BUFFALO, N.Y. (WIVB) - Local wild life experts are bracing for an Asian Carpinvasion.
So what could this mean?
What it could do is jeopardize the habitat for the bass andwalleye in Lake Erie, and bring different kind of fish that jumpright into the boat.
Tom Marks runs a Charter Boat fishing business and took News 4out for a few casts on Lake Erie. He fears the day that Asian Carpever make to this end of the Great Lakes.
"You'll laugh. It's funny when you first see it, you see thesecarp jumping in the boat hitting people," Marks said.
Asian Carp were accidentally introduced to the Mississippi Riverbasin and have thrived ever since.
Marks said, "They're a large, fast growing fish, and they eat40% of their body weight a day and they grow up to 100 pounds."
The problem is you can't catch them because they only eatplankton, a lot of it, leaving less of it for the young sport fishlike walleye, and small-mouth bass, which are big business on LakeErie.
There is a delicate balance here in Lake Erie, and a lot ofpeople were concerned when the gobby fish and the zebra musselfirst came in. But their effects have not been all bad. With thisAsian Carp, it could be much different.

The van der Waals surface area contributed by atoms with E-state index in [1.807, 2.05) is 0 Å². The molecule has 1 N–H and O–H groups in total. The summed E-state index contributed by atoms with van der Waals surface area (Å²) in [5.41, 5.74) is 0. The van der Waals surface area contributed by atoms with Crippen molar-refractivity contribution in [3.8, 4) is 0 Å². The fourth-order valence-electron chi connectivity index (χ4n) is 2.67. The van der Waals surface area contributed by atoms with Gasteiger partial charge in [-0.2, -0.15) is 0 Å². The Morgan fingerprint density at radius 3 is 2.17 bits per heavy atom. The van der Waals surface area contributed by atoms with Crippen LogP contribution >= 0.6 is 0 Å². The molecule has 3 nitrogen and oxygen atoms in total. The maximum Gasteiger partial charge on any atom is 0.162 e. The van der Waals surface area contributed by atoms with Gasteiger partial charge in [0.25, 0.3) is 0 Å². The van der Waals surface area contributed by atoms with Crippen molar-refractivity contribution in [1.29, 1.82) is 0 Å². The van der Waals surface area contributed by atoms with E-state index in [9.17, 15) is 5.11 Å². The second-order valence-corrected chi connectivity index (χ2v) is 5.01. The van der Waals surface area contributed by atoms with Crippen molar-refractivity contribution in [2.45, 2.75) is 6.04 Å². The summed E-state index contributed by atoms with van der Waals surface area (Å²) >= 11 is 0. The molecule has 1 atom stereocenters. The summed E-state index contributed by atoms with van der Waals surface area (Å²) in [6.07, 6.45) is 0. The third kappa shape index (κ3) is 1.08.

"They certainly have the potential to disrupt the wholeecosystem in a very profound, very basic level," said MarkClapsadl, SUNYCAB Great Lakes Center.
Researchers at Buffalo State College's Great Lakes Center arewatching from afar as the US Department of Fish and Wildlifeoperates an electronic barrier in a ship canal near Chicago, tokeep the Asian Carp from swimming from the Mississippi waters tothe Great Lakes
Marks says some of the carp have already slipped in to LakeMichigan.
"They never really engineered what the ecological barrier wouldbe," Marks explained.
Clapsadl said, "Right now, it's a very big question mark. Wedon't know what will happen or when."
"This is our legacy is what we do to the great lakes," Markssaid.
The DEC is urging federal officials to do what they can at theother end of the Great Lakes to keep them out.
Just last month Senator Chuck Schumer called for a federal studyabout what the economic impact could be.
Watch video to see news 4's George Richert answer some questionsabout the Asian Carp.
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